Colleague may sue sex-case teacher
Married woman alleged harassment and made 'unwanted advances' towards her co-worker
A TEACHER whose claims of sexual harassment were dismissed by the High Court last week could now be sued by the colleague whom she wrongly accused.
Mary O'Toole sued Offaly VEC for allegedly failing to act on her complaints that she was sexually harassed and bullied by Jim Mooney.
At the High Court on Friday, Mrs O'Toole sobbed on her husband's shoulder after the presiding judge dismissed her claims.
Mr Justice Iarlaith O'Neill found that that "far from him sexually harassing" Mrs O'Toole, it was Mr Mooney who was subjected to repeated and unwanted sexual advances from her.
But this tale of lust and loathing in a midlands school has had far-reaching consequences. The bitter legal action has loomed over the protagonists for more than a decade. Now Mrs O'Toole, 48, is possibly left with a legal bill running to hundreds of thousands, while the vindicated Mr Mooney could re-activate a legal action he began against her more than a decade ago. Meanwhile, Mr Justice O'Neill's robust dismissal of Mrs O'Toole's claims questions the wisdom of the legal action in the first place.
The setting of this tawdry drama was Tullamore College in 1997. Mrs O'Toole claimed she was a popular teacher and happily married until Jim Mooney started coming on to her. She described how he pouted at her at a Christmas party, slithered down a wall and opened his legs. On one occasion, she claimed, he asked if she "wanted a ride"; on another, he rubbed her back; and on a third occasion, she claimed he exposed himself to her. She described these alleged advances in detail and with vehemence.
But then came Mr Mooney's turn to testify. He produced a letter she wrote to him, to which he had never replied but wisely kept. "I don't care what you're like, who you are, where you come from, even if you're an extraterrestrial. It doesn't matter even if you don't like me. I can cope with that -- hell, I'm a big girl -- just please can we talk somewhere there's no one else around," it said.
Mrs O'Toole remarkably claimed she was trying to reconcile with Mr Mooney when she wrote this letter. But Mr Justice O'Neill described it as "redolent of romantic interest" and of "a very urgent desire on her part to discuss this" with Mr Mooney.
Indeed, the letter provided an "illuminating insight" into her state of mind. Mr Justice O'Neill found she had a "serious lack of insight" into how "bizarre" and "outrageous" her behaviour was. And rather than acquire that insight over time, "she has swung from romantic interest to a distorted, hostile view of Mr Mooney and the events involving him".
The object of Mrs O'Toole's romantic desire, Mr Mooney, was a single man who shared a house with friends in a Tullamore housing estate.
Younger teachers often ended up going back there after school social club and also after nights out.
He claimed it took him a while to realise that she was interested in him. She dropped into his classes and once called around uninvited when he stayed home sick.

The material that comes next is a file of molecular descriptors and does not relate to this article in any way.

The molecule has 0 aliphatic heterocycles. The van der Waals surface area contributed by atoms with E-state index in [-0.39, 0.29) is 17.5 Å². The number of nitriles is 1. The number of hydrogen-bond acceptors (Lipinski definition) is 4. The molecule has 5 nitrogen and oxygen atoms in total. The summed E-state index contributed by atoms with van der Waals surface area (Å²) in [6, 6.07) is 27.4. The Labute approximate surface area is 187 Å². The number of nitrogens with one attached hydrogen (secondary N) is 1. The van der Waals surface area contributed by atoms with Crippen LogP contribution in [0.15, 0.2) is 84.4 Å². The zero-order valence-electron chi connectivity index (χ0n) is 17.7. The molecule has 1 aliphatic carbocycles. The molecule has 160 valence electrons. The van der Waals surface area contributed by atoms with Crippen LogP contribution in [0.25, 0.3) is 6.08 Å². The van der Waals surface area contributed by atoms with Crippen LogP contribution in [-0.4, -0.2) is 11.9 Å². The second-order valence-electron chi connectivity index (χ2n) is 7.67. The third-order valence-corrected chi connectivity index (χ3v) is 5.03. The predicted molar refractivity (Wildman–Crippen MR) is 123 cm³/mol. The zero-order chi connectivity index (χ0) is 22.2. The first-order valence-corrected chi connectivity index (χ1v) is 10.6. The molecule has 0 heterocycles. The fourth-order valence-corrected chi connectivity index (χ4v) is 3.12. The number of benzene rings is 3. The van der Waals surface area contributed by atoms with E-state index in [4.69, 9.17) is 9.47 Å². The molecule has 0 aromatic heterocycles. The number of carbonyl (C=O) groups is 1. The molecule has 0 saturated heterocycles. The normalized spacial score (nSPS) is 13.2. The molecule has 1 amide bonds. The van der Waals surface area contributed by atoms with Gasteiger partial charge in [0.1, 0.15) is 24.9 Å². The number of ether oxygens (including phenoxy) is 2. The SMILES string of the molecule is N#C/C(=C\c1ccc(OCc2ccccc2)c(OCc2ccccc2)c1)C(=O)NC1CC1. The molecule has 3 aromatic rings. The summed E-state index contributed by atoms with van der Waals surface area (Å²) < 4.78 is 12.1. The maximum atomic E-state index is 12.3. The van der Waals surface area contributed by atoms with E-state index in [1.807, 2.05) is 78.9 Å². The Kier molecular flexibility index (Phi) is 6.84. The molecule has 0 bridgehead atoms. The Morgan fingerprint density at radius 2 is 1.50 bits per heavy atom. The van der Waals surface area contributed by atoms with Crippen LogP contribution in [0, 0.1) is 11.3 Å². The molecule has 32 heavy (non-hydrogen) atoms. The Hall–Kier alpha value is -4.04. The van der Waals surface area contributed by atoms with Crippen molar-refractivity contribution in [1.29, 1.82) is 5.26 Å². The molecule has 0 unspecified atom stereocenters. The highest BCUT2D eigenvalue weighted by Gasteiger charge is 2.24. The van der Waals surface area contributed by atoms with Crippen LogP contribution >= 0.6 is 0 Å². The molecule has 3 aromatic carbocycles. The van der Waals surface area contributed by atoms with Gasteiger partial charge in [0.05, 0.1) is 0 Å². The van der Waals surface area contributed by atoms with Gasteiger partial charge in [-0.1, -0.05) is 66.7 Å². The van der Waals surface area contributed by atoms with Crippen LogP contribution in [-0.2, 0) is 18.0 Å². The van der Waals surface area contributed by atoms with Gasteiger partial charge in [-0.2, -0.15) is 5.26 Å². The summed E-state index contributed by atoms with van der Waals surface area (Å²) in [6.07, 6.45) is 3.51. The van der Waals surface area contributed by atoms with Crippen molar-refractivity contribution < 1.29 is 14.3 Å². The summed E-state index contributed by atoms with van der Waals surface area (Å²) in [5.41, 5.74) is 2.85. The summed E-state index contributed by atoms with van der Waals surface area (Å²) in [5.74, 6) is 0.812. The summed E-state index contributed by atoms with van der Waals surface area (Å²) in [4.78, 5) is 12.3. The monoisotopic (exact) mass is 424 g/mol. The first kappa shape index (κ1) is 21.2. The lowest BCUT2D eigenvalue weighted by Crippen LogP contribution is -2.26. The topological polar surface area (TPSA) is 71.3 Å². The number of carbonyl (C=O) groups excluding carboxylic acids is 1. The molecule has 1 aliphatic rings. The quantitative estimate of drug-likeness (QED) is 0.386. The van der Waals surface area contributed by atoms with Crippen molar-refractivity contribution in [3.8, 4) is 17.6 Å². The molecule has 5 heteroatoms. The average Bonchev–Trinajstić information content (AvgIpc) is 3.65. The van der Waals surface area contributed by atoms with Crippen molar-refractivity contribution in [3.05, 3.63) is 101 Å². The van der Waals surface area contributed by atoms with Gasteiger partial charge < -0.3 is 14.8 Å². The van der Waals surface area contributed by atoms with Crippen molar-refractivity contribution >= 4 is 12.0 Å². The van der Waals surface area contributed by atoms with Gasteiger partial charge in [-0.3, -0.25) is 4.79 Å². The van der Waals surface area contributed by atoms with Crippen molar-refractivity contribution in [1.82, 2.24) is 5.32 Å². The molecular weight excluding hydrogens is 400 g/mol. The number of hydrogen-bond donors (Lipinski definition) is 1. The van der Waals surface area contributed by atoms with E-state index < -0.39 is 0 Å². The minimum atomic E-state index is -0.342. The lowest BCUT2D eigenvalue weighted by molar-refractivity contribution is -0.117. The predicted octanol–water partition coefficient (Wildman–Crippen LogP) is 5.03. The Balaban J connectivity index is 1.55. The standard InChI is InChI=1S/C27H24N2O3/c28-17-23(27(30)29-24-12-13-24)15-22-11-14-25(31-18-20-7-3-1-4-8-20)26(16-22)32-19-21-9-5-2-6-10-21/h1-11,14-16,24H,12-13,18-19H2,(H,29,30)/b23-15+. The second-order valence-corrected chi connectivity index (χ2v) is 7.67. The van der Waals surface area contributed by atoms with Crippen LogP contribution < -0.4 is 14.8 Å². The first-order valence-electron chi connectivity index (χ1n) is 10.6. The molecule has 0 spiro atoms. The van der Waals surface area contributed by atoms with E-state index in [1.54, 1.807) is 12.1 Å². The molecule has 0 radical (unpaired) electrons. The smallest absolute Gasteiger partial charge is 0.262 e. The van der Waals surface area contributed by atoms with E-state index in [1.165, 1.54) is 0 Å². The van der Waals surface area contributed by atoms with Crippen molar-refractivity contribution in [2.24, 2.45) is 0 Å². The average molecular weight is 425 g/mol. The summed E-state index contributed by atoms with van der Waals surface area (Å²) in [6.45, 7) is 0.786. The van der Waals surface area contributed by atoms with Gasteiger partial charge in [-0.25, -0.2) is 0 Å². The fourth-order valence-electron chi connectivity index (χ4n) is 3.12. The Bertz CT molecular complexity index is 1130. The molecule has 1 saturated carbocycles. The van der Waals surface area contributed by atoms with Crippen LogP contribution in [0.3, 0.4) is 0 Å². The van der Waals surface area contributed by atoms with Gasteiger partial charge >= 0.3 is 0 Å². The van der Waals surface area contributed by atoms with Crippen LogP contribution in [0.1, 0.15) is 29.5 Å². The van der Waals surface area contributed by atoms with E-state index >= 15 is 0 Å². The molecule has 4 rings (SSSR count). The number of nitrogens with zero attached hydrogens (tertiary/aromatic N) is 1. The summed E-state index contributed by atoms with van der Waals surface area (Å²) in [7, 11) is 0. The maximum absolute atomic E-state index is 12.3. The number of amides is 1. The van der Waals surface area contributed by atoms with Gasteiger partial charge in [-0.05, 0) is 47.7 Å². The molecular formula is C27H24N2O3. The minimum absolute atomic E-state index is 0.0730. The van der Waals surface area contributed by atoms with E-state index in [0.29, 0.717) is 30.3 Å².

Her intentions soon became clear when she knocked on his door late one night. "I just want to talk to you," she said.
He persuaded her to leave and ended up driving her home. But she was back a short time later. She persisted ringing the bell and one of his housemates was dispatched to answer it: he claimed she was slurring her words and unsteady on her feet. She wouldn't go so he called the guards to say a woman was making a nuisance of herself. As he spoke in the hallway, she continued to shout through the letter box: "I am not making a nuisance of myself." "The garda said: 'oh yeah, I can hear her now'," the housemate told the court.
Another time, after going to see D'Unbelievables, Ms O'Toole joined other teachers at Mr Mooney's house, even though he had made it clear she wasn't invited. He claimed she sat between his legs and started fumbling with the buttons on his fly as she told him how much she liked him.
Even a young substitute teacher, who had just joined the school, could recognise Mrs O'Toole's unusual interest in Mr Mooney. Michelle Brooks joined the school as a young temp, and noticed Mrs O'Toole's acute interest in her colleague -- "what he was doing, where he was going, who he was socialising with."
When Mrs O'Toole showed her a tie she planned to send him, Ms Brooks suggested it might be better to give it to her husband.
On October 12, 1998, Mrs O'Toole got her friend to drive her to Tullamore College where she found Mr Mooney's car and stuck a meat skewer in his tyre and knocked off the aerial. After his car was damaged, he went to a solicitor about her. A few years later, in June 2001, there was a fire at the school. Mrs O'Toole was arrested and her house searched but she was never charged.
She got a transfer to a school in Edenderry but started legal action, claiming the school had not investigated her allegations of bullying and harassment against Mr Mooney. Around that time, the school principal got five "silent" calls. At the sixth, he said: "Mary is that you?" He heard a sharp intake of breath, the phone hung up and he never got another call.
The judge dismissed all claims against Offaly VEC and Mr Mooney. Costs have yet to be decided.
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